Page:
The Center for Biological Diversity has notified the U. S. Fish and Wildlife Service that it will sue them over its plans for recovery of grizzly bears. Specifically, they allege failure to prepare a new recovery plan that adequately addresses the need for recovery of the species in additional areas, which the Service recognized the need for in its 2011 status review of the species. The additional areas where recovery should be considered include “historic habitat in Colorado, New Mexico, Arizona, Utah, California, Nevada, Oregon, and southern Washington (mountain ranges in the western U.S.)” (likely primarily on national forest lands).  Federal legislation has also been introduced to eliminate hunting of grizzly bears.


Other recent litigation news discussed in other threads:

Flathead timber sale (new decision)

Tongass timber plans (new case)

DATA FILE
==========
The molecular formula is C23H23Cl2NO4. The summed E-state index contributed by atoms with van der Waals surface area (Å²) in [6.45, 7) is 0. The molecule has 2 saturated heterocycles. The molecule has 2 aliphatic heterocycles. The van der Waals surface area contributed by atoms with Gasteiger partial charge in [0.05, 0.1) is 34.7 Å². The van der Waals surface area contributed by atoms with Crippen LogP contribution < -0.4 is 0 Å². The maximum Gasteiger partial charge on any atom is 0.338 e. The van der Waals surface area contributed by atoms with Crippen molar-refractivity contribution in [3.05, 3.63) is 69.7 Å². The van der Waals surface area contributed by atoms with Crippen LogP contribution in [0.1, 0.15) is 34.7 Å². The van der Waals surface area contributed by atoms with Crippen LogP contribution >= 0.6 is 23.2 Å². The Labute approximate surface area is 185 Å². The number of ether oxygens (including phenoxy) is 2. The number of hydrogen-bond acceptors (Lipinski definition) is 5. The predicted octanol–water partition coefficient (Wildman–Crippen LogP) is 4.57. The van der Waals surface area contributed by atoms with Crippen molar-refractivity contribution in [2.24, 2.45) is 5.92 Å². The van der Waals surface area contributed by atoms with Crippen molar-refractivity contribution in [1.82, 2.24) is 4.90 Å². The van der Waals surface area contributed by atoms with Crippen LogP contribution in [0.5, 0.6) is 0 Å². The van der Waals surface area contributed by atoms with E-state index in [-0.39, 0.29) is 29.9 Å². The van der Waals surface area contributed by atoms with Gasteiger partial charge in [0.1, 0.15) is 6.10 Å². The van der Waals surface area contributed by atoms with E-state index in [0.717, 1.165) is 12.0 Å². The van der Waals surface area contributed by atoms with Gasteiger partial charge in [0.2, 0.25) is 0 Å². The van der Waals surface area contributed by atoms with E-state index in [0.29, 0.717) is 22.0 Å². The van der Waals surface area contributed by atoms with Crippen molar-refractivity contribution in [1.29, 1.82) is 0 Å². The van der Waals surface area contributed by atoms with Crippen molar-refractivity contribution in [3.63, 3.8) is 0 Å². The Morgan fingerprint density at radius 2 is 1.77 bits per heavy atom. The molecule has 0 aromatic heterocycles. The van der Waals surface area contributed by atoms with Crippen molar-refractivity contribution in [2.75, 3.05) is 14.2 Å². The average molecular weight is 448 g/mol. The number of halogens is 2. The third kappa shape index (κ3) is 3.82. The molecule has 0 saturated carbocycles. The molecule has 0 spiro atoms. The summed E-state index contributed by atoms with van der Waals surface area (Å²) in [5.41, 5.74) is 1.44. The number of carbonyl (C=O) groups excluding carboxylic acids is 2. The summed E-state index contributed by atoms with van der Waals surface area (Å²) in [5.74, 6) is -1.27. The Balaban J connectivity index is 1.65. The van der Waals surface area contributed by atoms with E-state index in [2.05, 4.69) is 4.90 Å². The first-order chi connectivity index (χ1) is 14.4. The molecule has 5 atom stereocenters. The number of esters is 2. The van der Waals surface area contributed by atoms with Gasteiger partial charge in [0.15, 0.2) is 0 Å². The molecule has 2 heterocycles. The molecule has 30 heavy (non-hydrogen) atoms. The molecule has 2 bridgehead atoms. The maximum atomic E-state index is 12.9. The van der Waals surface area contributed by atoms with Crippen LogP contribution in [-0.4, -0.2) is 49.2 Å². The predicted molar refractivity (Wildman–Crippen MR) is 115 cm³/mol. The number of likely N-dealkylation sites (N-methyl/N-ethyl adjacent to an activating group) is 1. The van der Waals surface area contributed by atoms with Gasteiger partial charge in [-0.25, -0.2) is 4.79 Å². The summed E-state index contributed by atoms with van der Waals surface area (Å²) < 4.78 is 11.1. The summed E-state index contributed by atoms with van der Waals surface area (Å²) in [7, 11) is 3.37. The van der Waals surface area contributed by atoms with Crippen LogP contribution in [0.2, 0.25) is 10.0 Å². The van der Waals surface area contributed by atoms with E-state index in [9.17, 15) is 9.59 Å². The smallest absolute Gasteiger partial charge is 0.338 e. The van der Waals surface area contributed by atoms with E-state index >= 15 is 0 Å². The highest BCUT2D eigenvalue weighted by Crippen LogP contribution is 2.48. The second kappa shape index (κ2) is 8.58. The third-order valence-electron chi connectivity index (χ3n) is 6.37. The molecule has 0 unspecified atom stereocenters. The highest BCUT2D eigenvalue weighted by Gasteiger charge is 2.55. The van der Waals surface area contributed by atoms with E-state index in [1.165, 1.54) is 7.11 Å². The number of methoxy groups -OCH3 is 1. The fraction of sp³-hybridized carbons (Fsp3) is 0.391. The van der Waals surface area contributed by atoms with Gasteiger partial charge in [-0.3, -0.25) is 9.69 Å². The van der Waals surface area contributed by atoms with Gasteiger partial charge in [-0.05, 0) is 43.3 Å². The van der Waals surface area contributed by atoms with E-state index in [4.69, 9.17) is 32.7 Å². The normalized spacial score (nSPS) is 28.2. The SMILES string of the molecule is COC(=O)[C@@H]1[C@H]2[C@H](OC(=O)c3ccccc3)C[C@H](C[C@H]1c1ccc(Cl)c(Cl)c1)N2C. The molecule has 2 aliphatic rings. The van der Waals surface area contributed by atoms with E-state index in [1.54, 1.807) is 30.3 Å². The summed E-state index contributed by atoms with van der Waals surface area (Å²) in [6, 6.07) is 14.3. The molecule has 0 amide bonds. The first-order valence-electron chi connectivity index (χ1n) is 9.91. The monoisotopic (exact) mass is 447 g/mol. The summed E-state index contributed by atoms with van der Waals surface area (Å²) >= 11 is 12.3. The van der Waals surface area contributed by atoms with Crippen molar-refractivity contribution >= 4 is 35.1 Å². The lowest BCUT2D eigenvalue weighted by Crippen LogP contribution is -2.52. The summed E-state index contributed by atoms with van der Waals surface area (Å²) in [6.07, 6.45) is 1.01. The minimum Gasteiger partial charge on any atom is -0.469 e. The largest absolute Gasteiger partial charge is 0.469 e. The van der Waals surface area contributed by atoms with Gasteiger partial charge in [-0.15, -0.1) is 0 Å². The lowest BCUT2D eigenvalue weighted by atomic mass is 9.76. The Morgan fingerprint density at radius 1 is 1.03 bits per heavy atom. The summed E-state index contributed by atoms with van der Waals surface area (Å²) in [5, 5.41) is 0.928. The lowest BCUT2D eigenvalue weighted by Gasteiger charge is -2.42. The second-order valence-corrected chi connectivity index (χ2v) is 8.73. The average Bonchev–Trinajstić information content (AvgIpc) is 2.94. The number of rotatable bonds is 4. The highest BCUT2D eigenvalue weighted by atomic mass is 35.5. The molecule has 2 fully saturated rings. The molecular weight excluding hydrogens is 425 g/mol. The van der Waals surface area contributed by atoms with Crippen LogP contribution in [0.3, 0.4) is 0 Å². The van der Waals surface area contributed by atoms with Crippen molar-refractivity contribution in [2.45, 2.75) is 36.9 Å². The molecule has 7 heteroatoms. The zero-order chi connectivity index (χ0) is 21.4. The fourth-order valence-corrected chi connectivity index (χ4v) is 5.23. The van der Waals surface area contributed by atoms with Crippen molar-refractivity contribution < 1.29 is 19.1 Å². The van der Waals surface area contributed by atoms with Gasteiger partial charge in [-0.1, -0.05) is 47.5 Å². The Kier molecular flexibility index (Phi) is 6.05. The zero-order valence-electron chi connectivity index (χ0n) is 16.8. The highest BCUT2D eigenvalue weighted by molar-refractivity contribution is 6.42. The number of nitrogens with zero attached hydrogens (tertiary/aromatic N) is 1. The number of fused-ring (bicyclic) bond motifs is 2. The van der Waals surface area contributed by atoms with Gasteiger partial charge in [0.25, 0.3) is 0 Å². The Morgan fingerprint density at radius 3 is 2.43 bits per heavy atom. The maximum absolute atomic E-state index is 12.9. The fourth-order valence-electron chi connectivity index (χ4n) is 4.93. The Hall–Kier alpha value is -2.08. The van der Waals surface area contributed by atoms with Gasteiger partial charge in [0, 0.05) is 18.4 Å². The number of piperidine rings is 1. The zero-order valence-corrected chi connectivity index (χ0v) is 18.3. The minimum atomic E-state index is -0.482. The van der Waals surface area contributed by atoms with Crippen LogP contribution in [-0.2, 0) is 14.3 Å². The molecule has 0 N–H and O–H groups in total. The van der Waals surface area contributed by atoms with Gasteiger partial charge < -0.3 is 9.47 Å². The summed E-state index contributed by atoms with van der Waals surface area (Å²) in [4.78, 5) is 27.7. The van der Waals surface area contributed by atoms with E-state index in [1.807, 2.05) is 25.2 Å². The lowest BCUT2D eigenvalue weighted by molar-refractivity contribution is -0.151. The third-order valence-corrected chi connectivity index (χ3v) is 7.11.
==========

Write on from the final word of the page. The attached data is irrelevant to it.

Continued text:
Chainsaws in wilderness (new case)


2 thoughts on “April-May litigation update”

  1. It’s hard for me to imagine that target shooting would hurt endangered plants or frogs more than any other practice (like hiking). I wonder if the plaintiffs needed to postulate a mechanism for that to happen. Perhaps they need to do an EIS for having the forest open to hikers.

  2. The mechanism for condors is lead bullets (which may also be a factor for other wildlife, but plants?). I happen to agree that there are some NEPA questions about recreation. The agency action that causes environmental impacts is “opening” the land to uses, not closing it, so I don’t know why NEPA is required for the latter but not the former (it is required for “opening” land for motorized use as part of travel planning). It’s actually in a regulation that national forests are open to general recreation unless closed, so there could have been a NEPA process for that regulation. But if it happened, it wouldn’t have been site-specific. I don’t think there’s much interest in wanting to litigate this one (though I could see it happening in a wilderness situation).